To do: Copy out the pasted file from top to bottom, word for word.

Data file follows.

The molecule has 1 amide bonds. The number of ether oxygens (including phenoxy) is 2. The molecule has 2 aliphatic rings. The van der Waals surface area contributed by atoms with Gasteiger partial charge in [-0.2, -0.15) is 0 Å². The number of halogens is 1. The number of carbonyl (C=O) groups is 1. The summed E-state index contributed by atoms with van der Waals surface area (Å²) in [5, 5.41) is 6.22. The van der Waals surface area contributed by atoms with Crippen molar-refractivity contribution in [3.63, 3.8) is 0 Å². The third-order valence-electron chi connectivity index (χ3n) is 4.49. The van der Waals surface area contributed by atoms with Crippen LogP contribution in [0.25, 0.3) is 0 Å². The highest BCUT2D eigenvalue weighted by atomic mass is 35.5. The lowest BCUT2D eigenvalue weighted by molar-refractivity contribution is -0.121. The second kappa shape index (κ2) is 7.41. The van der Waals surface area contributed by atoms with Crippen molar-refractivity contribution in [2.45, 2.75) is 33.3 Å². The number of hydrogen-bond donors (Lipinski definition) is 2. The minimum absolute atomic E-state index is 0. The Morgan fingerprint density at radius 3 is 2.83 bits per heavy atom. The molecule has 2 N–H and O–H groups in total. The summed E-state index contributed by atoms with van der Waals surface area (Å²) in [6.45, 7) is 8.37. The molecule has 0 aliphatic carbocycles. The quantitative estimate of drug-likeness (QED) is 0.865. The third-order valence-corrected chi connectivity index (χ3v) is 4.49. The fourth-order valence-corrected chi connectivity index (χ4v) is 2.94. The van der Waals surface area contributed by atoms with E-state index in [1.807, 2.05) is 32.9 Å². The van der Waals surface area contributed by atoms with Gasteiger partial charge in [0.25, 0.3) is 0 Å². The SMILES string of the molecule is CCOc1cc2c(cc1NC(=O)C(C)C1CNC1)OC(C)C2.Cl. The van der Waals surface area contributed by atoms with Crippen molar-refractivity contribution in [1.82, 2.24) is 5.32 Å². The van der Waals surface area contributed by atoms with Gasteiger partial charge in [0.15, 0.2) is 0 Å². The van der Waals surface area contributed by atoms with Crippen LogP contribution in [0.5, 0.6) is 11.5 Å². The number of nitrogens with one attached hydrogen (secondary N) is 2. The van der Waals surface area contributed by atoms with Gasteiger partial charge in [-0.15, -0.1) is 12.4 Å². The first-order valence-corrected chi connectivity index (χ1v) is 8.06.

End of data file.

The molecule has 1 amide bonds. The number of ether oxygens (including phenoxy) is 2. The molecule has 2 aliphatic rings. The van der Waals surface area contributed by atoms with Gasteiger partial charge in [-0.2, -0.15) is 0 Å². The number of halogens is 1. The number of carbonyl (C=O) groups is 1. The summed E-state index contributed by atoms with van der Waals surface area (Å²) in [5, 5.41) is 6.22. The van der Waals surface area contributed by atoms with Crippen molar-refractivity contribution in [3.63, 3.8) is 0 Å². The third-order valence-electron chi connectivity index (χ3n) is 4.49. The van der Waals surface area contributed by atoms with Crippen LogP contribution in [0.25, 0.3) is 0 Å². The highest BCUT2D eigenvalue weighted by atomic mass is 35.5. The lowest BCUT2D eigenvalue weighted by molar-refractivity contribution is -0.121. The second kappa shape index (κ2) is 7.41. The van der Waals surface area contributed by atoms with Crippen molar-refractivity contribution in [2.45, 2.75) is 33.3 Å². The number of hydrogen-bond donors (Lipinski definition) is 2. The minimum absolute atomic E-state index is 0. The Morgan fingerprint density at radius 3 is 2.83 bits per heavy atom. The molecule has 2 N–H and O–H groups in total. The summed E-state index contributed by atoms with van der Waals surface area (Å²) in [6.45, 7) is 8.37. The molecule has 0 aliphatic carbocycles. The quantitative estimate of drug-likeness (QED) is 0.865. The third-order valence-corrected chi connectivity index (χ3v) is 4.49. The fourth-order valence-corrected chi connectivity index (χ4v) is 2.94. The van der Waals surface area contributed by atoms with E-state index in [1.807, 2.05) is 32.9 Å². The van der Waals surface area contributed by atoms with Gasteiger partial charge in [0.25, 0.3) is 0 Å². The SMILES string of the molecule is CCOc1cc2c(cc1NC(=O)C(C)C1CNC1)OC(C)C2.Cl. The van der Waals surface area contributed by atoms with Crippen molar-refractivity contribution in [1.82, 2.24) is 5.32 Å². The van der Waals surface area contributed by atoms with Gasteiger partial charge in [0.15, 0.2) is 0 Å². The van der Waals surface area contributed by atoms with Crippen LogP contribution in [0.5, 0.6) is 11.5 Å². The number of nitrogens with one attached hydrogen (secondary N) is 2. The van der Waals surface area contributed by atoms with Gasteiger partial charge in [-0.15, -0.1) is 12.4 Å². The first-order valence-corrected chi connectivity index (χ1v) is 8.06.